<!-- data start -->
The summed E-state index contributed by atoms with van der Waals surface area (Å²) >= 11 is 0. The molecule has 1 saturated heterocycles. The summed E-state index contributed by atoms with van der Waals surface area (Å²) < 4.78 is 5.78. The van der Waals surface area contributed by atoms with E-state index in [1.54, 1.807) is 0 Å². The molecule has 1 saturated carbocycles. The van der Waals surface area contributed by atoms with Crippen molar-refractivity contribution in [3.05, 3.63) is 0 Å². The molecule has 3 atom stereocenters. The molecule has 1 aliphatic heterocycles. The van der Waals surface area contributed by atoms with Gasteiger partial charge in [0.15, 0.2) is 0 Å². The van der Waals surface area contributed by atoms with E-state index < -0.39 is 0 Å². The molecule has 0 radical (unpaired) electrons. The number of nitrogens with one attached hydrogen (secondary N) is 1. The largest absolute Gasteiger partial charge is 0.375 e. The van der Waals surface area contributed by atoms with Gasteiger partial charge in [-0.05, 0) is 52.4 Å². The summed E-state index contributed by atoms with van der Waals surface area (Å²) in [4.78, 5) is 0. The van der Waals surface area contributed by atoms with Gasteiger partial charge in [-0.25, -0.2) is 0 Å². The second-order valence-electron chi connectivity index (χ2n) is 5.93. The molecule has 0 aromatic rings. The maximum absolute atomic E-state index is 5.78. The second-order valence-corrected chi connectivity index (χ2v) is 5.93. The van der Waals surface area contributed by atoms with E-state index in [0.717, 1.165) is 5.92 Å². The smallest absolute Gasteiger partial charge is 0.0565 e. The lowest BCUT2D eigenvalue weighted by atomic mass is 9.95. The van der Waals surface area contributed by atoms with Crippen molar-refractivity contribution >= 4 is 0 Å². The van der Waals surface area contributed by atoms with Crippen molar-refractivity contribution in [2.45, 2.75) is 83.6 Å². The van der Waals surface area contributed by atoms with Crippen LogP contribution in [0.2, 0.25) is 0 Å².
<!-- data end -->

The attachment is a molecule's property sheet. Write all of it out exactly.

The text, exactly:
The summed E-state index contributed by atoms with van der Waals surface area (Å²) >= 11 is 0. The molecule has 1 saturated heterocycles. The summed E-state index contributed by atoms with van der Waals surface area (Å²) < 4.78 is 5.78. The van der Waals surface area contributed by atoms with E-state index in [1.54, 1.807) is 0 Å². The molecule has 1 saturated carbocycles. The van der Waals surface area contributed by atoms with Crippen molar-refractivity contribution in [3.05, 3.63) is 0 Å². The molecule has 3 atom stereocenters. The molecule has 1 aliphatic heterocycles. The van der Waals surface area contributed by atoms with Gasteiger partial charge in [0.15, 0.2) is 0 Å². The van der Waals surface area contributed by atoms with E-state index < -0.39 is 0 Å². The molecule has 0 radical (unpaired) electrons. The number of nitrogens with one attached hydrogen (secondary N) is 1. The largest absolute Gasteiger partial charge is 0.375 e. The van der Waals surface area contributed by atoms with Gasteiger partial charge in [-0.05, 0) is 52.4 Å². The summed E-state index contributed by atoms with van der Waals surface area (Å²) in [4.78, 5) is 0. The van der Waals surface area contributed by atoms with Gasteiger partial charge in [-0.25, -0.2) is 0 Å². The second-order valence-electron chi connectivity index (χ2n) is 5.93. The molecule has 0 aromatic rings. The maximum absolute atomic E-state index is 5.78. The second-order valence-corrected chi connectivity index (χ2v) is 5.93. The van der Waals surface area contributed by atoms with E-state index in [0.717, 1.165) is 5.92 Å². The smallest absolute Gasteiger partial charge is 0.0565 e. The lowest BCUT2D eigenvalue weighted by atomic mass is 9.95. The van der Waals surface area contributed by atoms with Crippen molar-refractivity contribution >= 4 is 0 Å². The van der Waals surface area contributed by atoms with Crippen molar-refractivity contribution in [2.45, 2.75) is 83.6 Å². The van der Waals surface area contributed by atoms with Crippen LogP contribution in [0.2, 0.25) is 0 Å².